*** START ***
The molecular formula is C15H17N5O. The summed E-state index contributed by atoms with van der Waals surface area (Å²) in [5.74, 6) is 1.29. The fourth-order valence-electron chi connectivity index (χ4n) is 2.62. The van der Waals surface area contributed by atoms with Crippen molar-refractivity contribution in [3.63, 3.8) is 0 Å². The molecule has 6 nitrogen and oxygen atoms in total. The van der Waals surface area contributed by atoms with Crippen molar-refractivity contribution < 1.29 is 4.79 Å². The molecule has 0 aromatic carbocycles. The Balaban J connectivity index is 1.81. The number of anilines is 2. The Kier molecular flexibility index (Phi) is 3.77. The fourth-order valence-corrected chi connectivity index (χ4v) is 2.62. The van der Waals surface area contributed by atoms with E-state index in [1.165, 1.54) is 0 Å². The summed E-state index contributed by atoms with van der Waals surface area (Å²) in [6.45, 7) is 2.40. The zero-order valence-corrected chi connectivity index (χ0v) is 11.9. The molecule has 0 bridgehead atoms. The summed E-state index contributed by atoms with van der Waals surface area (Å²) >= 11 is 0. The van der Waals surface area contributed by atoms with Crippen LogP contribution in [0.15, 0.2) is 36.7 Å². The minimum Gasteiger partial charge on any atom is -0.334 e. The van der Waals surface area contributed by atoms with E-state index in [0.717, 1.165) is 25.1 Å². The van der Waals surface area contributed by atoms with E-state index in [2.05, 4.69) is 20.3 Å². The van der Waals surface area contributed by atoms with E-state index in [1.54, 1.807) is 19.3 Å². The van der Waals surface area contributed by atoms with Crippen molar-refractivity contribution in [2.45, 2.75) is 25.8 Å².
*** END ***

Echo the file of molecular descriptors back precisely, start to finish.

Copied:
The molecular formula is C15H17N5O. The summed E-state index contributed by atoms with van der Waals surface area (Å²) in [5.74, 6) is 1.29. The fourth-order valence-electron chi connectivity index (χ4n) is 2.62. The van der Waals surface area contributed by atoms with Crippen molar-refractivity contribution in [3.63, 3.8) is 0 Å². The molecule has 6 nitrogen and oxygen atoms in total. The van der Waals surface area contributed by atoms with Crippen molar-refractivity contribution < 1.29 is 4.79 Å². The molecule has 0 aromatic carbocycles. The Balaban J connectivity index is 1.81. The number of anilines is 2. The Kier molecular flexibility index (Phi) is 3.77. The fourth-order valence-corrected chi connectivity index (χ4v) is 2.62. The van der Waals surface area contributed by atoms with E-state index in [1.165, 1.54) is 0 Å². The summed E-state index contributed by atoms with van der Waals surface area (Å²) in [6.45, 7) is 2.40. The zero-order valence-corrected chi connectivity index (χ0v) is 11.9. The molecule has 0 bridgehead atoms. The summed E-state index contributed by atoms with van der Waals surface area (Å²) >= 11 is 0. The van der Waals surface area contributed by atoms with Crippen LogP contribution in [0.15, 0.2) is 36.7 Å². The minimum Gasteiger partial charge on any atom is -0.334 e. The van der Waals surface area contributed by atoms with E-state index in [0.717, 1.165) is 25.1 Å². The van der Waals surface area contributed by atoms with E-state index in [2.05, 4.69) is 20.3 Å². The van der Waals surface area contributed by atoms with E-state index in [1.54, 1.807) is 19.3 Å². The van der Waals surface area contributed by atoms with Crippen molar-refractivity contribution in [2.45, 2.75) is 25.8 Å².